And in the place of the boil there be a white
In the place where the boil was, a white swelling appears: or a bright spot, white, and somewhat reddish;
white and red mixed, as the Targum of Jonathan; and so Aben Ezra interprets the word "reddish", of the bright spot being mixed of two colours, or part of it so; and such a mixed colour of white and red, Gersom observes, is usual in a swelling, and adds, we are taught how to judge of these appearances, according to a tradition from Moses, which is this: take a cup full of milk, and put in it two drops of blood, and the colour of it will be as the colour of the bright spot, white and reddish; and if you put into it four drops, its colour will be as the colour of the rising (or swelling) reddish; and if you put into it eight drops, its colour will be as the colour of the scab of the bright spot, more reddish; and if you put into it sixteen drops, its colour will be as the colour of the scab of the swelling, very red: hence it appears, says he, that the bright spot is whitest with its redness, and after that the swelling, and next the scab of the bright spot, and then the scab of the swelling; but Bochart F16 is of opinion that the word is wrongly rendered "reddish", which, he thinks, contradicts the account of the bright spot being white, and especially as the word for "reddish" has its radicals doubled, which always increase the signification; and therefore if the word bears the sense of redness, it should be rendered "exceeding red", which would be quite contrary to the spot being white at all; wherefore from the use of the word in the Arabic language, which signifies white, bright, and glittering; (See Gill on Lamentations 4:7); he chooses to read the words, "or a bright spot, white and exceeding glittering": but this word we render reddish and white, being read disjunctively, ( Leviticus 13:24 ) ; seems to contradict this observation of his: and it be shewed to the priest;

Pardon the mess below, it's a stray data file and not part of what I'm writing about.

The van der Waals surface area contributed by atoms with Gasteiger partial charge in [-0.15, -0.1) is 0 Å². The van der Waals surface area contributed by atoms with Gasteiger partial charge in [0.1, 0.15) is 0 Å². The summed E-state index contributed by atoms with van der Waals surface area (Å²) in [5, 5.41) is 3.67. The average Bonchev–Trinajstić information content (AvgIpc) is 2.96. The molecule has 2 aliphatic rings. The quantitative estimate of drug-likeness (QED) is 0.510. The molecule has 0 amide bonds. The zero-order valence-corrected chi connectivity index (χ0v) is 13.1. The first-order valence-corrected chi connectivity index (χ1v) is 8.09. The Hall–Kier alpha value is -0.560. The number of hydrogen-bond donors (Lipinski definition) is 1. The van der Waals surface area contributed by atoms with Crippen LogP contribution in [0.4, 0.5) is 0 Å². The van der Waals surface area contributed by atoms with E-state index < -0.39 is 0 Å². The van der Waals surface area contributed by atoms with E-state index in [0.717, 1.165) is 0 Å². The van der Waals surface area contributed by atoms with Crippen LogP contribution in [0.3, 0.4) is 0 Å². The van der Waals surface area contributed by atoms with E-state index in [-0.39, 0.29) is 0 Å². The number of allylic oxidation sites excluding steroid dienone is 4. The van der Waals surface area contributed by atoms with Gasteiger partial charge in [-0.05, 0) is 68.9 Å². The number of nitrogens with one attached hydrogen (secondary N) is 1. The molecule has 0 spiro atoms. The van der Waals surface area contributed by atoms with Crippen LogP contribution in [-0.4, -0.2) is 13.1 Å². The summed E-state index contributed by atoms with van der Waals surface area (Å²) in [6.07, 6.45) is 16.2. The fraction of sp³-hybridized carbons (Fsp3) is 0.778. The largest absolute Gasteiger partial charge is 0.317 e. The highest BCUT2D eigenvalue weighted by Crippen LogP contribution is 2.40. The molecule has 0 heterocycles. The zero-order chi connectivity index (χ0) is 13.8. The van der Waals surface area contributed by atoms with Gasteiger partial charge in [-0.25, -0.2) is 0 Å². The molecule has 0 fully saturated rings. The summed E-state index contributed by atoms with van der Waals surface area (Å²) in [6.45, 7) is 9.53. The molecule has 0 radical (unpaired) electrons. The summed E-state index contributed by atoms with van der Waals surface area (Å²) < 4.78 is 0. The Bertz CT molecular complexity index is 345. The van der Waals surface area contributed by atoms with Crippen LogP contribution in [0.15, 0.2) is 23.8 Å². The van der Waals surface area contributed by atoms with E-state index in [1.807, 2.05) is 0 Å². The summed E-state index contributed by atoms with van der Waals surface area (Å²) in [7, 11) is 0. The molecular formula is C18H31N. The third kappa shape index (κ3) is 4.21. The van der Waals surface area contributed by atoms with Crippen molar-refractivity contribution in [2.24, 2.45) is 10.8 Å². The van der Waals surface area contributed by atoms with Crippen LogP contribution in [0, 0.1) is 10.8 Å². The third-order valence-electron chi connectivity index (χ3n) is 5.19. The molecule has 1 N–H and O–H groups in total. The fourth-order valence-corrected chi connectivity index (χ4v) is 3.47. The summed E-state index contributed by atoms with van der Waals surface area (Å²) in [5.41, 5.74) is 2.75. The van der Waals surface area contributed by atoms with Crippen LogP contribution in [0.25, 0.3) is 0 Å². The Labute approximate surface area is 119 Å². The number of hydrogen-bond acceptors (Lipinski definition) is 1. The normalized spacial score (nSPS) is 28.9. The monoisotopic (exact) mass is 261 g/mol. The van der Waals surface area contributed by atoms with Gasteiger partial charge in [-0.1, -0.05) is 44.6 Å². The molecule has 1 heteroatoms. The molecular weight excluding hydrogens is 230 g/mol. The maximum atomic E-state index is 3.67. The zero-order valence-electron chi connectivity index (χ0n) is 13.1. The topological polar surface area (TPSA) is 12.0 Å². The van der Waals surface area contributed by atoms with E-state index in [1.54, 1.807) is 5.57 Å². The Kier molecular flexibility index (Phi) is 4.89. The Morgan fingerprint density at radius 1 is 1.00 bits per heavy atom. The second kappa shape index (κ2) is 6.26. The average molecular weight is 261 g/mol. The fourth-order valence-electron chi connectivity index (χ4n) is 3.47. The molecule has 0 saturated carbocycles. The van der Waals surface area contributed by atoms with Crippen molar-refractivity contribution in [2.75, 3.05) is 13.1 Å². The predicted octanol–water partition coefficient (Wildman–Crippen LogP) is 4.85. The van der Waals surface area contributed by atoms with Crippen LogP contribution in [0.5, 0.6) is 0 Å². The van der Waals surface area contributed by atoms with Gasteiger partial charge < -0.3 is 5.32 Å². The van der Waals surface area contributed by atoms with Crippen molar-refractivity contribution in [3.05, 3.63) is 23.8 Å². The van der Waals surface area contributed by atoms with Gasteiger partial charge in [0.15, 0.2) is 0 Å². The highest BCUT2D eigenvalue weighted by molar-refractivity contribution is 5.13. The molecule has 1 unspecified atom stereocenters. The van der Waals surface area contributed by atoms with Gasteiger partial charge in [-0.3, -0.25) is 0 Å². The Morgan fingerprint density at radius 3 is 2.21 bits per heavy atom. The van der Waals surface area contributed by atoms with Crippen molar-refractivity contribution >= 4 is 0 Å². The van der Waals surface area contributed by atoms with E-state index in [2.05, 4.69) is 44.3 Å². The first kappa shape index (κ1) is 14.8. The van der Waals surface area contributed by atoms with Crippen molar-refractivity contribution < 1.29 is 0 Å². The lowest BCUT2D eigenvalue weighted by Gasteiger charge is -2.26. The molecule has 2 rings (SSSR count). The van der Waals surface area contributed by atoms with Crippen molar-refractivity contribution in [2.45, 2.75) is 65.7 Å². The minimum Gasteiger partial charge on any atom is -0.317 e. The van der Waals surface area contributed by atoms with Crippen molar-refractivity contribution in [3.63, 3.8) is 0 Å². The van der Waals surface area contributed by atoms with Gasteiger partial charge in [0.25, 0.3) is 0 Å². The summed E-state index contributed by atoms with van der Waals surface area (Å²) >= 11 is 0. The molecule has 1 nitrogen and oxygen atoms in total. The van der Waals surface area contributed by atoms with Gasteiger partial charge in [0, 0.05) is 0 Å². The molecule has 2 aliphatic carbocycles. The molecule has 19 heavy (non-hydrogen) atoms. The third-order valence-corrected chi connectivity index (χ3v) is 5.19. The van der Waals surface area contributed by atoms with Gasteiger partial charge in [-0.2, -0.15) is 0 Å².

to look upon and pass his judgment on it.
F16 Hierozoic. par. 2. l. 5. c. 6. col. 689.